OCR unchanged

The Reserve Bank has left the OCR at it’s record low today, as expected.

Official Cash Rate unchanged at 2.25 percent

Statement by Reserve Bank Governor Graeme Wheeler:

The Reserve Bank today left the Official Cash Rate unchanged at 2.25 percent.

The outlook for global growth has deteriorated over recent months due to weaker growth in China and other emerging markets. Prices for some commodities, including oil, have picked up but remain weak.

Monetary conditions are extremely accommodative internationally, with considerable quantitative easing and negative policy rates in some countries. Financial market volatility has eased in recent weeks, but markets continue to watch closely the policy settings of major central banks.

Domestically, the economy is being supported by strong inward migration, construction activity, tourism, and accommodative monetary policy. Dairy export prices have improved slightly, but are below break-even levels for most farmers.

The exchange rate remains higher than appropriate given New Zealand’s low commodity export prices. A lower New Zealand dollar is desirable to boost tradables inflation and assist the tradables sector.

There are some indications that house price inflation in Auckland may be picking up. House prices remain at very high levels and additional housing supply is needed. Housing market pressures are building in some other regions.

There are many uncertainties around the outlook. Internationally, these relate to the prospects for global growth, particularly around China, and the outlook for global financial markets. The main domestic risks relate to weakness in the dairy sector, the decline in inflation expectations, the possibility of continued high net immigration, and pressures in the housing market.

Headline inflation remains low, mostly due to low fuel and other import prices. Annual core inflation remains within the target range. Long-term inflation expectations are well-anchored at 2 percent. However, as we have previously noted, there has been a material decline in shorter-term expectations.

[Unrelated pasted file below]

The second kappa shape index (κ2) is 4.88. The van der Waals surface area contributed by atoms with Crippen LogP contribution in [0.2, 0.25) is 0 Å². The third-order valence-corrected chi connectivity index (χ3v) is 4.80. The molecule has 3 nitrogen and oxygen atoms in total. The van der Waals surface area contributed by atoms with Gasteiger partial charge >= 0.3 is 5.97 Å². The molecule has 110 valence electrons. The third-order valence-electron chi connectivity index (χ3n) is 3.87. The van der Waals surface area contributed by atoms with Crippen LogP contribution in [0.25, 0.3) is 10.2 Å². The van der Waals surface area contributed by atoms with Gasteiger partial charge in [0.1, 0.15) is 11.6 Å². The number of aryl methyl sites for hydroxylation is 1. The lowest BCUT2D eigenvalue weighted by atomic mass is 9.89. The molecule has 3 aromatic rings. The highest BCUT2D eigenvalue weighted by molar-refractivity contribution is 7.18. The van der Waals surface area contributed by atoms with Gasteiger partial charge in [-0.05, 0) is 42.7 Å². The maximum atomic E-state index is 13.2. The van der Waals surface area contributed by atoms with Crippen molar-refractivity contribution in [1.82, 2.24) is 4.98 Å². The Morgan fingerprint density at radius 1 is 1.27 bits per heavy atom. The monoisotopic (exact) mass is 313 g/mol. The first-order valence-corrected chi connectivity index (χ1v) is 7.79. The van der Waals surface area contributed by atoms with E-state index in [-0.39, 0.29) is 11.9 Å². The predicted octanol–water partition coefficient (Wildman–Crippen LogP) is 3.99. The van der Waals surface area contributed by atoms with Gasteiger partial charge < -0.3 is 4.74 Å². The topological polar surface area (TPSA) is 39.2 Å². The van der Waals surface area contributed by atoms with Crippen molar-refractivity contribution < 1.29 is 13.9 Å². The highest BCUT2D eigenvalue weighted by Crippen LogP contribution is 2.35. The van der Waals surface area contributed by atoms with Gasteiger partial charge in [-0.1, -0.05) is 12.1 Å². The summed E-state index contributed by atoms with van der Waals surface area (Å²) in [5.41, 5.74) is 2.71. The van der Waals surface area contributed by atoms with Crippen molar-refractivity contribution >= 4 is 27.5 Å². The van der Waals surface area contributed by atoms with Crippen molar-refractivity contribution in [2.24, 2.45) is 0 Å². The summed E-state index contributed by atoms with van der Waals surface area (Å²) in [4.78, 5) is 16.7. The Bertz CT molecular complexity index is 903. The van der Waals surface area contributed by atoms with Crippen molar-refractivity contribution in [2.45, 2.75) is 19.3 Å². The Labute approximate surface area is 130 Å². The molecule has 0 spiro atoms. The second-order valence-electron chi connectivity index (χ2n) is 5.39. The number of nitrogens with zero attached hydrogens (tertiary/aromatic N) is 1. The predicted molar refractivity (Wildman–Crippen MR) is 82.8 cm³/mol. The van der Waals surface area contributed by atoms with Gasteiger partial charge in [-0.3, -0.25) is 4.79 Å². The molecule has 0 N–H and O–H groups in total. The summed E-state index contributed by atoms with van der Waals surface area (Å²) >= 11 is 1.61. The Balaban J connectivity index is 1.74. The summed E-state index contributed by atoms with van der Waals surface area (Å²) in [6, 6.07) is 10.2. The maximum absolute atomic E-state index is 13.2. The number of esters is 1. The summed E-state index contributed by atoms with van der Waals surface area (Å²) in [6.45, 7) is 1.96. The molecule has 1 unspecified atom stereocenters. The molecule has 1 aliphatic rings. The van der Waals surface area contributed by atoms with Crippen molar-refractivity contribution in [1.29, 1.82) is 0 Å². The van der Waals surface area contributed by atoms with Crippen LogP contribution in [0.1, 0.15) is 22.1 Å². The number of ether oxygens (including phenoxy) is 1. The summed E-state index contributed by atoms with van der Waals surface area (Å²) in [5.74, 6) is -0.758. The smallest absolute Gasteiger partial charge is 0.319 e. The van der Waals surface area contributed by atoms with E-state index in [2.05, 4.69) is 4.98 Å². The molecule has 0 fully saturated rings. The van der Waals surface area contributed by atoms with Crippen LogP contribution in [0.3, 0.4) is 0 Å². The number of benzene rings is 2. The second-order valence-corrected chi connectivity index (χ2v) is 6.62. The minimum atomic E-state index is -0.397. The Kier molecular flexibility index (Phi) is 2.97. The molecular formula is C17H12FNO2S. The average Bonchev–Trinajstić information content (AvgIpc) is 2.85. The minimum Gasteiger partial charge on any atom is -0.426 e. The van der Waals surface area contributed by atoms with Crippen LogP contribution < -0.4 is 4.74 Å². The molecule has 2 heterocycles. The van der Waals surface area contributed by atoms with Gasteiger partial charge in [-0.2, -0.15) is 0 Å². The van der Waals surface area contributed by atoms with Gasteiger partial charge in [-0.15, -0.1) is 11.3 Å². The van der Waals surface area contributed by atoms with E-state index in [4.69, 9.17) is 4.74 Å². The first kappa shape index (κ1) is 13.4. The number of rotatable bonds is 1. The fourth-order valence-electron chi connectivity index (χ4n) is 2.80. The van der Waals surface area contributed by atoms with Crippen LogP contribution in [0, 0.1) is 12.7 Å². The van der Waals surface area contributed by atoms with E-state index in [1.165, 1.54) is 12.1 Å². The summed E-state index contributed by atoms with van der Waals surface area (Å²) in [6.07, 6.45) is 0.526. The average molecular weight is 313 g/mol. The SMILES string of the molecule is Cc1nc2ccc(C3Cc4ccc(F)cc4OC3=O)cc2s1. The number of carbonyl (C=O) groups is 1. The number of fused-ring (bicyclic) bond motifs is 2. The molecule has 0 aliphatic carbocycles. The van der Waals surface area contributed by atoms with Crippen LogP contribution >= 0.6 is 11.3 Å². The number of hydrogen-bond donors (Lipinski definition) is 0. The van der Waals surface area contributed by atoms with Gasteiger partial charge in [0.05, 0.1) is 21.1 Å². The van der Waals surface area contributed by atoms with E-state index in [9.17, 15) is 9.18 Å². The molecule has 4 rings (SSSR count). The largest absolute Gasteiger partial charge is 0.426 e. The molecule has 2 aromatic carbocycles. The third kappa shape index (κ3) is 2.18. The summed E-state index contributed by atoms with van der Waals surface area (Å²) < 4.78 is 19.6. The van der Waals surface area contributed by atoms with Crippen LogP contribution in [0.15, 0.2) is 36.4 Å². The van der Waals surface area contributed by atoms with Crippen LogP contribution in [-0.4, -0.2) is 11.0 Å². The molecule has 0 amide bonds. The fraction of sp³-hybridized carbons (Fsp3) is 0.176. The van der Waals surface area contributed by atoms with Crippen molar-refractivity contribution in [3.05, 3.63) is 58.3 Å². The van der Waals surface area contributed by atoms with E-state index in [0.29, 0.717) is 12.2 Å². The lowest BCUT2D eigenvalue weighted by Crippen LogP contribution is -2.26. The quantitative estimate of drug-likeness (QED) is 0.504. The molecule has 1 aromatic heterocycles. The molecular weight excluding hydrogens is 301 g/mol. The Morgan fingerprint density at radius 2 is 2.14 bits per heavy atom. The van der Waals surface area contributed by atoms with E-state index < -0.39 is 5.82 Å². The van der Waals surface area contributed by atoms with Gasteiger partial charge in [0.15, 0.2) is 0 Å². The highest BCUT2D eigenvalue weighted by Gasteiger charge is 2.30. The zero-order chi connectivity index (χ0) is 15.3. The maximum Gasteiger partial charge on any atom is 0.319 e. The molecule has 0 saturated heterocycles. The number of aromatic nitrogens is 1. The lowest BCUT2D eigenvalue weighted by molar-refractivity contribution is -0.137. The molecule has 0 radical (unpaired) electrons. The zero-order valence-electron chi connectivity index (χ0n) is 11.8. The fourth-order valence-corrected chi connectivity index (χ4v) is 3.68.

We expect inflation to strengthen as the effects of low oil prices drop out and as capacity pressures gradually build. Monetary policy will continue to be accommodative. Further policy easing may be required to ensure that future average inflation settles near the middle of the target range. We will continue to watch closely the emerging flow of economic data.

New Zealand still has hardly any inflation and it’s expected to take until the first quarter of 2018 until it gets up into the target range:

CPIForecast

 

 

OCR down, mortgage rates down

The Official Cash Rate was dropped to 2.5% yesterday to the lowest rate ever, down from 2.75%. It is thought that this will be as low as it goes.

Mortgage rates also dropped again. Kiwibank has the best floating rate, reported to be 5.65% (their website still shows it at 5.99%).

Westpac currently offers the best fixed term rate special, 4.24%  for 2 years.

NZ Herald reports: Now’s the time to fix your home-loan rate, says expert

Homeowners are being urged to fix their mortgages now to make the most of record-low interest rates – which experts say are at rock bottom.

BNZ director of retail and marketing Craig Herbison said homeowners stood to miss out on years of savings if they didn’t take advantage of the lower rates, which had likely reached their plateau.

Loan Market mortgage adviser Bruce Patten said further cuts to the cash rate were unlikely and now was the time to fix.

“The message from the Reserve Bank was, ‘Don’t expect a cut next year’. Our advice to people in the last few weeks has been, ‘If you want certainty, now is the right time to fix’.”

Rates are close to half what they were a few years ago.

Homeowners should be looking to fix their mortgages for two or three years, he said. Rates for those terms were between 4.2 and 4.5 per cent a year – a big saving for people who might have fixed for one year 12 months ago, when one-year rates were around 6 per cent.

A homeowner with a $400,000 mortgage taken over 30 years could potentially save $372 a month, or $4464 a year, by fixing at 4.5 per cent, compared to 6 per cent.

So a $200,000 mortgage over 30 years could save abour $180 per month, about $2200 per year.

This will help many homeowners, but will also benefit people in business.

Presumably some dairy farm owners will be getting mortgage payment relief from lowering interest rates that will in part at least offset the low dairy prices.